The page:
All's Well that Ends Well


William Shakespeare

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All's Well that Ends Well: Act 3, Scene 7 Summary & Analysis

Read our modern English translation of this scene.
At the Florentine widow’s home, Helen tries to persuade the widow that she is actually Bertram’s wife. The widow says she will believe Helen if she can produce proof of her fortune, and Helen gives the widow a bag of gold. She promises the widow more gold if she will help her with her plan.
Helen finally reveals her true identity to the widow. Helen’s social class is not high enough to marry Bertram easily, but it is high enough to allow her to persuade the widow with her wealth.
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Helen plans to have Diana appear to give into Bertram’s advances and to agree to sleep with him if he will give her an ancestral ring that he wears on his finger. Then, at night, Helen will take Diana’s place in her bed and sleep with Bertram in the dark. She promises to pay the widow for her help. The widow agrees to the plan and says that Bertram comes to Diana every night singing songs to try to woo her. Helen suggests they carry out the plan that night, and says that while the plan is deceitful, it is lawful.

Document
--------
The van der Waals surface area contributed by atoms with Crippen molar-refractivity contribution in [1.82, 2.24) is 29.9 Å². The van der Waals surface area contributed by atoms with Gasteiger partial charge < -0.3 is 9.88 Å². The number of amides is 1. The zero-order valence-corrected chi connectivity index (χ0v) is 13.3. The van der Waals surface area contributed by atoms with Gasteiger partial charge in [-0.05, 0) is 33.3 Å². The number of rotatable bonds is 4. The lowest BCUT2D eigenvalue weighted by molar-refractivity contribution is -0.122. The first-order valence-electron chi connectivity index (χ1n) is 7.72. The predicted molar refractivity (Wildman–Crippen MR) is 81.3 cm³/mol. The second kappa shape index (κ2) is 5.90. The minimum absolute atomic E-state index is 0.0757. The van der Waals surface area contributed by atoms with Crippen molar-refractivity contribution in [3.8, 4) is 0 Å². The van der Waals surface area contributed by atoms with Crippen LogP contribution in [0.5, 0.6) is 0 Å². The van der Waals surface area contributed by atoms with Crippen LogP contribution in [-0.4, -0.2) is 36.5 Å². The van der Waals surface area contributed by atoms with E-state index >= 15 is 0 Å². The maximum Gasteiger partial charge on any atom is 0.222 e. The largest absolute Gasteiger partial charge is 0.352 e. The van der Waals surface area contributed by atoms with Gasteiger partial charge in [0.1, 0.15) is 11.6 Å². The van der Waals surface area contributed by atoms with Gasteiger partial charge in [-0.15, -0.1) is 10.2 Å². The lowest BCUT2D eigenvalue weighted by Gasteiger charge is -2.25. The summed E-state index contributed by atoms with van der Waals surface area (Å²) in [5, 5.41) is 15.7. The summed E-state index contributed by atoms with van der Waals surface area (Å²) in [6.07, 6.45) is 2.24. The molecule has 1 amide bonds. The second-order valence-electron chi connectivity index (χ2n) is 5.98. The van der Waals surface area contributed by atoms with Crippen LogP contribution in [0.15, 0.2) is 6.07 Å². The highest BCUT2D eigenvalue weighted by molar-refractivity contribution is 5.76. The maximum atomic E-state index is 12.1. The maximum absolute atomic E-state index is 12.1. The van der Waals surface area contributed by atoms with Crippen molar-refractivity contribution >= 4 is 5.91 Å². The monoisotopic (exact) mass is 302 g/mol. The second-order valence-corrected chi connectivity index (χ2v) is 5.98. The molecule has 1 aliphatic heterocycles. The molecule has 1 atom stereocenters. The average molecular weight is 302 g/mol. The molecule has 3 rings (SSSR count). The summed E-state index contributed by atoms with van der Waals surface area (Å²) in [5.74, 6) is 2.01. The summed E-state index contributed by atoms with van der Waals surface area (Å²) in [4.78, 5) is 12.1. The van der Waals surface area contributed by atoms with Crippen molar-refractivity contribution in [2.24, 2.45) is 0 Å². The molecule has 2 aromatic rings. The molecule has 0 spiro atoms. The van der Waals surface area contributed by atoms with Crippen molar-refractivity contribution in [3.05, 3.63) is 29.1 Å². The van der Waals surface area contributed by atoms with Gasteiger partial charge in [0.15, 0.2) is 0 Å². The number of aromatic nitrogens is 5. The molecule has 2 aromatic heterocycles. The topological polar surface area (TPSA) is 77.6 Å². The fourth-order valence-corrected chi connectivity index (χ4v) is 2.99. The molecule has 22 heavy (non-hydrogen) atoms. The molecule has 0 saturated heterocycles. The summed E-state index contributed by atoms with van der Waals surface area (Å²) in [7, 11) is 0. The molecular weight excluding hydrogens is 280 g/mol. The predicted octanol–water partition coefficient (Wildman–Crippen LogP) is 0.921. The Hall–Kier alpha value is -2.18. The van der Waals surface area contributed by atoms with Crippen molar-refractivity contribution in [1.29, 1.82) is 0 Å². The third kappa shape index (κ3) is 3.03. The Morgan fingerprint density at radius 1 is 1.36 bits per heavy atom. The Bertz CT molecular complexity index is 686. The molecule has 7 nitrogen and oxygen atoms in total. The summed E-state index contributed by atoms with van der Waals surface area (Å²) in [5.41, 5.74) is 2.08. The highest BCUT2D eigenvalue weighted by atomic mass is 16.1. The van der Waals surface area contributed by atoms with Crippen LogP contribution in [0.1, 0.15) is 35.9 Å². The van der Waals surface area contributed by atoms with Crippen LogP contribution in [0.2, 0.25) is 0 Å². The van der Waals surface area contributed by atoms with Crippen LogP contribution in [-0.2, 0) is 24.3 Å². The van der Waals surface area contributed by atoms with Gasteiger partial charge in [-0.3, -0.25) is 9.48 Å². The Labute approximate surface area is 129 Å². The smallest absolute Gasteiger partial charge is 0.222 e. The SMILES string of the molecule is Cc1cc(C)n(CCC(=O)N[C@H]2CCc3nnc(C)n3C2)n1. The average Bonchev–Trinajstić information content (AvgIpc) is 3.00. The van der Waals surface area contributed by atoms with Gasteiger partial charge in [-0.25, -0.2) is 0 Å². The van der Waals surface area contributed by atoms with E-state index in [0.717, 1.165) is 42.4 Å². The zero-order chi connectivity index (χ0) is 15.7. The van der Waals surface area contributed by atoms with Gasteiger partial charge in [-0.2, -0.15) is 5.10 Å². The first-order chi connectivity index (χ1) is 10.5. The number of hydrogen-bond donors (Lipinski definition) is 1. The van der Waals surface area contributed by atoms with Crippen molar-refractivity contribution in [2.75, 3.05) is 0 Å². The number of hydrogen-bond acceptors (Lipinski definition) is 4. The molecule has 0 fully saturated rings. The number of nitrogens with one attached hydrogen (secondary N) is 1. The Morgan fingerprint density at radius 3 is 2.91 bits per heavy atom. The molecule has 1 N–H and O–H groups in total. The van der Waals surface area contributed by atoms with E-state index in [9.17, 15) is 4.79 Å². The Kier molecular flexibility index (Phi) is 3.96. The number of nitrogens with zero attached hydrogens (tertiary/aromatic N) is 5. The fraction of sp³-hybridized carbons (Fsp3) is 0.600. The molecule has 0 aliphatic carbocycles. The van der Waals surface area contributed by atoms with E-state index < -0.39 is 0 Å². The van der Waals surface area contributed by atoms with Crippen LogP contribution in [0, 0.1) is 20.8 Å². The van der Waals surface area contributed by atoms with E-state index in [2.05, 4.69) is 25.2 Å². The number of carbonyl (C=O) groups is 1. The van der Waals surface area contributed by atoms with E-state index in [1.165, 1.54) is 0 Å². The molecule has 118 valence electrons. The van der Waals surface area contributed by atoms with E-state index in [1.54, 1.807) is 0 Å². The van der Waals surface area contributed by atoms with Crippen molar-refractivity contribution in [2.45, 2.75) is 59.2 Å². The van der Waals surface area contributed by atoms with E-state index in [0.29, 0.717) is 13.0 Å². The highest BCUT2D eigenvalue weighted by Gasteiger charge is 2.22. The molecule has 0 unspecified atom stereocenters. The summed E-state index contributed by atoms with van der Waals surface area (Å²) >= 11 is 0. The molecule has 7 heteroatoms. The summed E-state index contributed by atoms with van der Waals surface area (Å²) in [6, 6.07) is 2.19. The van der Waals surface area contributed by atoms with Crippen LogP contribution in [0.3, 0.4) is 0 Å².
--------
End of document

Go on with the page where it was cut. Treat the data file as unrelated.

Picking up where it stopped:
Just as Bertram plans to use justifiable trickery to reveal Parolles' true nature in the realm of war, Helen plans to use justifiable trickery to get Bertram to fulfill his obligations in the realm of love. Thus, she thinks that her deceitful plan is lawful. The exchange of Bertram’s ring symbolizes both his giving up his own form of chastity to his wife and his sharing his inherited nobility with her.
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